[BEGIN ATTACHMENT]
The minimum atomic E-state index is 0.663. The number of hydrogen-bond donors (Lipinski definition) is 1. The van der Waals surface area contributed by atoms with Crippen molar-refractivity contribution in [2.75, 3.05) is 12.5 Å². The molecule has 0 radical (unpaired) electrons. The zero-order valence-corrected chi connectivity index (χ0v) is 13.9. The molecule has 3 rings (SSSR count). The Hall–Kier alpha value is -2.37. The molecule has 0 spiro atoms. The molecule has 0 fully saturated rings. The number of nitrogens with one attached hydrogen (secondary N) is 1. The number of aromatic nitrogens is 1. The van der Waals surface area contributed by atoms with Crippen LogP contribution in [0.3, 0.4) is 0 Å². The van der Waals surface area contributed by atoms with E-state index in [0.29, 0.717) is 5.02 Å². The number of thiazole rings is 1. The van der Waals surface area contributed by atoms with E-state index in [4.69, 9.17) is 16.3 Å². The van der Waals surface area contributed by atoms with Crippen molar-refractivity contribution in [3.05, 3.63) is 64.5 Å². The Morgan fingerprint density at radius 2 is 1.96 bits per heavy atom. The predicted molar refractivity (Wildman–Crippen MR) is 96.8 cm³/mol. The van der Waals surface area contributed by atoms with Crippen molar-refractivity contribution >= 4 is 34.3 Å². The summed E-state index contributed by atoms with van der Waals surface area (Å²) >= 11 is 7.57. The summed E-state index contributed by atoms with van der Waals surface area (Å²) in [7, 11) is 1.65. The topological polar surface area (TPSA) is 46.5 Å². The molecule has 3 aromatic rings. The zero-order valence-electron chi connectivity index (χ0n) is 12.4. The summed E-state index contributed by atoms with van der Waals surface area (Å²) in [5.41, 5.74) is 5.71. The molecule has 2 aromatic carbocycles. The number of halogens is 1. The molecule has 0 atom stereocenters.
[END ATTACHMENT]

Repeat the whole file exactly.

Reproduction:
The minimum atomic E-state index is 0.663. The number of hydrogen-bond donors (Lipinski definition) is 1. The van der Waals surface area contributed by atoms with Crippen molar-refractivity contribution in [2.75, 3.05) is 12.5 Å². The molecule has 0 radical (unpaired) electrons. The zero-order valence-corrected chi connectivity index (χ0v) is 13.9. The molecule has 3 rings (SSSR count). The Hall–Kier alpha value is -2.37. The molecule has 0 spiro atoms. The molecule has 0 fully saturated rings. The number of nitrogens with one attached hydrogen (secondary N) is 1. The number of aromatic nitrogens is 1. The van der Waals surface area contributed by atoms with Crippen LogP contribution in [0.3, 0.4) is 0 Å². The van der Waals surface area contributed by atoms with E-state index in [0.29, 0.717) is 5.02 Å². The number of thiazole rings is 1. The van der Waals surface area contributed by atoms with E-state index in [4.69, 9.17) is 16.3 Å². The van der Waals surface area contributed by atoms with Crippen molar-refractivity contribution in [3.05, 3.63) is 64.5 Å². The Morgan fingerprint density at radius 2 is 1.96 bits per heavy atom. The predicted molar refractivity (Wildman–Crippen MR) is 96.8 cm³/mol. The van der Waals surface area contributed by atoms with Crippen molar-refractivity contribution >= 4 is 34.3 Å². The summed E-state index contributed by atoms with van der Waals surface area (Å²) >= 11 is 7.57. The summed E-state index contributed by atoms with van der Waals surface area (Å²) in [7, 11) is 1.65. The topological polar surface area (TPSA) is 46.5 Å². The molecule has 3 aromatic rings. The zero-order valence-electron chi connectivity index (χ0n) is 12.4. The summed E-state index contributed by atoms with van der Waals surface area (Å²) in [5.41, 5.74) is 5.71. The molecule has 2 aromatic carbocycles. The number of halogens is 1. The molecule has 0 atom stereocenters.